Representative embodiments are directed to providing hot-swappable oscillators to implement a redundant clock distribution system. In some representative embodiments, a redundant clock source element receives timing signals from a plurality of hot-swappable oscillator devices. The redundant clock source element attenuates one of the timing signals and combines the timing signals. The redundant clock source element uses the combined timing signals to distribute one or several clocks to a backplane of a computer system or other suitable electronic equipment. Specifically, the redundant clock source element uses the combined timing signal to drive a phase-locked loop (PLL). Due to the “capture effect,” the PLL synchronizes to the non-attenuated timing signal. The principle of the capture effect is that when two signals are linearly added, the phase of the added signal is dominated by the phase of the stronger of the two signals (assuming that the amplitudes differ by several dB). If one of the oscillator devices ceases to function or begins to function improperly, the operation of the PLL is not interrupted and the supported electronic circuitry does not cease functioning. For example, upon failure of the oscillator device that provides the non-attenuated signal, the attenuated signal is provided to the PLL. The PLL continues generating the clock for distribution and shifts its phase over an amount of time to the attenuated signal. Accordingly, the failure of a single oscillator device does not create a single point of failure in the system.
Additionally, in some representative embodiments, the redundant clock source further comprises switching logic that responds to the failure of one of the oscillator devices. As previously noted, the capture effect is used to control which timing signal drives the PLL by applying attenuation to one of the timing signals. Upon the failure of the oscillator device providing the non-attenuated timing signal, the switching logic causes the attenuation to be reversed. Specifically, the attenuation provided to the previously attenuated signal is removed and attenuation is provided in the signal path associated with the failed timing signal. Accordingly, when the failed oscillator device is removed and replaced, the replacement oscillator device provides an attenuated timing signal. By causing the replacement oscillator device to provide the attenuated signal, the probability of the replacement procedure causing an interruption in system operations is appreciably reduced.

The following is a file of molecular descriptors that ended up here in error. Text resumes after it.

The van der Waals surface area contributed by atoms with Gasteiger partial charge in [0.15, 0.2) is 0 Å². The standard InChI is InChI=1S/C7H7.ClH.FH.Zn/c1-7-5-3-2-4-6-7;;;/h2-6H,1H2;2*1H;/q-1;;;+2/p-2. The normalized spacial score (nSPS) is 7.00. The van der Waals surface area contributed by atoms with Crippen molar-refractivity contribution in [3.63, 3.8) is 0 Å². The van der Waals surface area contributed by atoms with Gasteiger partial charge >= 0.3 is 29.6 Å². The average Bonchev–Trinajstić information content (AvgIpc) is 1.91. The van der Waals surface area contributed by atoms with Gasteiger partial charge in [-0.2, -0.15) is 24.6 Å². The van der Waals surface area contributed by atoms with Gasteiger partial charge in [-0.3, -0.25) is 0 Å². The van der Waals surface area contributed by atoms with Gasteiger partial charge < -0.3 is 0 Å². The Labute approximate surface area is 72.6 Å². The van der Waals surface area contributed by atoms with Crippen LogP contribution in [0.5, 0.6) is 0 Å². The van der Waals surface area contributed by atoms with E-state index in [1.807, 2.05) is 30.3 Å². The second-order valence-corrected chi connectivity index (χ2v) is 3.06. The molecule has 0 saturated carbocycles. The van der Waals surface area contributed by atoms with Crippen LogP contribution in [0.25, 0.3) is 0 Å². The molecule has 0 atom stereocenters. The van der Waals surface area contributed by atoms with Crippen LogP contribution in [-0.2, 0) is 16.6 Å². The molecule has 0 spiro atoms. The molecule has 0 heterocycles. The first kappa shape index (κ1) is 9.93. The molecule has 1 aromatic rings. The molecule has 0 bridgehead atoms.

In some embodiments, hot-swappable oscillator devices are implemented using an oscillator card, device cover, and device housing. The oscillator card holds an oscillator unit that has an oscillator crystal used to generate a timing signal and an interconnect. The oscillator card is coupled to a device cover using suitable fasteners. The device housing also couples to the backplane of a computer system using suitable fasteners. The device cover is adapted to mechanically couple to the device housing using latching structures. Furthermore, the device housing comprises an interconnect corresponding to the interconnect to the oscillator unit. When the oscillator card is inserted into the device housing by placement of the device cover, the corresponding interconnects enable power to be received by the oscillator unit and the timing signal to be communicated to the backplane.
Furthermore, the corresponding interconnects of the device housing and the oscillator unit possess multiple levels. The multiple levels enable the removal of the oscillator card to be detected before the portions of the interconnects that communicate the timing signal lose contact. Specifically, a lower level of the interconnects enables a detection path to be established. If the detection path enables communication of a signal from the hot-swappable oscillator device to the redundant clock source element, it is assumed that the hot-swappable oscillator device is present. However, if the detection path is interrupted and the communication of the signal ceases, it is assumed that the hot-swappable oscillator device is being removed and the redundant clock source may vary the attenuation provided to the timing signals (if necessary).